Serena Williams is into her ninth US Open semi-final from her last nine appearances at the tournament. She's not thinking about the title just yet though.
Just a few moments after she won her quarter-final against Karolina Pliskova on Tuesday, Serena Williams reminded the US Open crowd how she has had a “rough couple of semis” on Arthur Ashe stadium, which is why she’s looking no further than her next opponent.
“Rough” is an accurate description.
Williams’ record at the US Open is quite remarkable. She has now made nine semi-finals in her last nine appearances at the tournament (didn’t participate in 2010 and 2017). She is a six-time champion in New York and is 94-11 win-loss here.
She’s the only player to ever contest 100 matches on Arthur Ashe stadium – the event’s iconic centre court – and has only lost before the quarter-finals three times since her tournament debut 20 years ago.
Still, Williams knows that her last two trips to the US Open, prior to this fortnight, have ended in heartbreak. In 2015, she was going for the calendar-year Grand Slam in New York, looking to become the first player to pull of that feat since Steffi Graf in 1988. Williams had won the previous four majors and her fifth in a row would have seen her equal Graf’s historic accomplishment. The heavy favourite for the US Open crowd that year, Williams was stunned by Italian Roberta Vinci in the semi-finals and wouldn’t play another match for the rest of the season.
The following year, Williams again lost in the semis, this time to Pliskova. The American made sure that wouldn’t be the case in their quarter-final on Tuesday though. She avoided going a double-break down in the opening set, and fought back to defeat Pliskova 6-4, 6-3 and set up a last-four meeting with Latvian No. 19 seed Anastasija Sevastova.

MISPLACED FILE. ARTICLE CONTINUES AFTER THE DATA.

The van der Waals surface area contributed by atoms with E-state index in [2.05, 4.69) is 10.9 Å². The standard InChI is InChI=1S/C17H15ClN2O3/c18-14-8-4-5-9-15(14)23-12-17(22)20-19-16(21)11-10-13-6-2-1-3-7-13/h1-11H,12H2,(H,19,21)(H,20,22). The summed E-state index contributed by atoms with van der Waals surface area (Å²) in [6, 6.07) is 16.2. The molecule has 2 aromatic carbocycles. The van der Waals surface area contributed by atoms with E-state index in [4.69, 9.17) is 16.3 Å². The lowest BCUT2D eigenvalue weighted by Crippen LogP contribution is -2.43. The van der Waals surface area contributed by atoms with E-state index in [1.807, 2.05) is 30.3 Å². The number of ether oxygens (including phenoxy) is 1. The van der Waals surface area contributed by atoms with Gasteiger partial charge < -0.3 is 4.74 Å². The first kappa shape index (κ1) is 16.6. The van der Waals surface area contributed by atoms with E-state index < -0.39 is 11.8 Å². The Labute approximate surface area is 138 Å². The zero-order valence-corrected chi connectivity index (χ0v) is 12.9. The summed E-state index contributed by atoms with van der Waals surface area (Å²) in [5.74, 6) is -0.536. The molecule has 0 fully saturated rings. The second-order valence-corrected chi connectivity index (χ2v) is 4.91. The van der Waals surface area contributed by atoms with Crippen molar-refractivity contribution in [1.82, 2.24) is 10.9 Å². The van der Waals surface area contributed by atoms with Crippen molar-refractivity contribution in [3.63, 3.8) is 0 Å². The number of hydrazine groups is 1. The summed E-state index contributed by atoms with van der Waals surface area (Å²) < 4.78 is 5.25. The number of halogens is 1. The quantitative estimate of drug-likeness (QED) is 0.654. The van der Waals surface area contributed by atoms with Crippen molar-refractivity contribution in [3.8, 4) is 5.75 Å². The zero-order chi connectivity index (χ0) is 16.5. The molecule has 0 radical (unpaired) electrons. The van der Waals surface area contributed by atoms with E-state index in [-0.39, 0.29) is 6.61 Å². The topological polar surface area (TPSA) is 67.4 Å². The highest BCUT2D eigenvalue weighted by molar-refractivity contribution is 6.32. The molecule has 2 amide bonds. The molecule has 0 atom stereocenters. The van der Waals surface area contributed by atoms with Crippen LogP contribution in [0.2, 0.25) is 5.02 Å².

It gave Williams her 14th consecutive Grand Slam quarter-final victory. She confidently served out the match by hitting three aces and an overhead smash.
“It’s remarkable, she can count on it when she needs it the most,” said ESPN’s Mary Joe Fernandez of Williams’ serve.
It’s hard to believe that just one year ago, Williams had just delivered her baby, Olympia, and was going through serious post-delivery complications.
She’s now made back-to-back Slam semi-finals since she returned from her maternity leave, and is two match wins away from Margaret Court’s all-time record of 24 majors.
“I’d been a couple steps away at the last Grand Slam, so I’m definitely not ahead of myself,” said Williams, who lost the Wimbledon final to Angelique Kerber in July.
“I still know that no matter whether I’m in the semi-finals or the finals, I have a really long way to go to win that. Again, that proved to be true at Wimbledon. I’m just taking it one at a time literally.”
After a rocky, error-strewn start against Pliskova on Tuesday, Williams raised her level, producing an all-around clutch performance. Her fluid movement particularly stood out, along with her serving.
“I feel like that’s one thing I really worked on was my moving because it was a little suspect right after my return. I know that I’m fast when I want to be. I can get any ball that I want to, if I want to. I still feel that way,” said Williams.
Standing between her and the final is Sevastova, who has her own stunning comeback story, having retired from the sport in 2013, aged 23, and returned a couple of years later. She’s the first Latvian woman to reach the US Open semis and is braced for a tough first encounter with Williams.
Pliskova believes Williams is closer to the title than anyone else though.
“For sure [she can win the title], because she won it before. I felt like she was playing pretty good actually the beginning, but maybe she was a little bit nervous. I don’t know. Just not play the best in the beginning. I know she can be off, she can do mistakes. She can also quickly be back in the match with couple games or couple shots. She can hit unbelievable shots. She can hit three aces in a game easily,” said the Czech, who was the last remaining top-10 seed in the draw.
“Also on the return I felt pretty pressured from her. She was just going into it guessing my serves right. She was covering my best serves I felt like very good. I feel like she has a big chance [to win the US Open] because the players which stayed [left in the draw], I feel like she can beat all them.”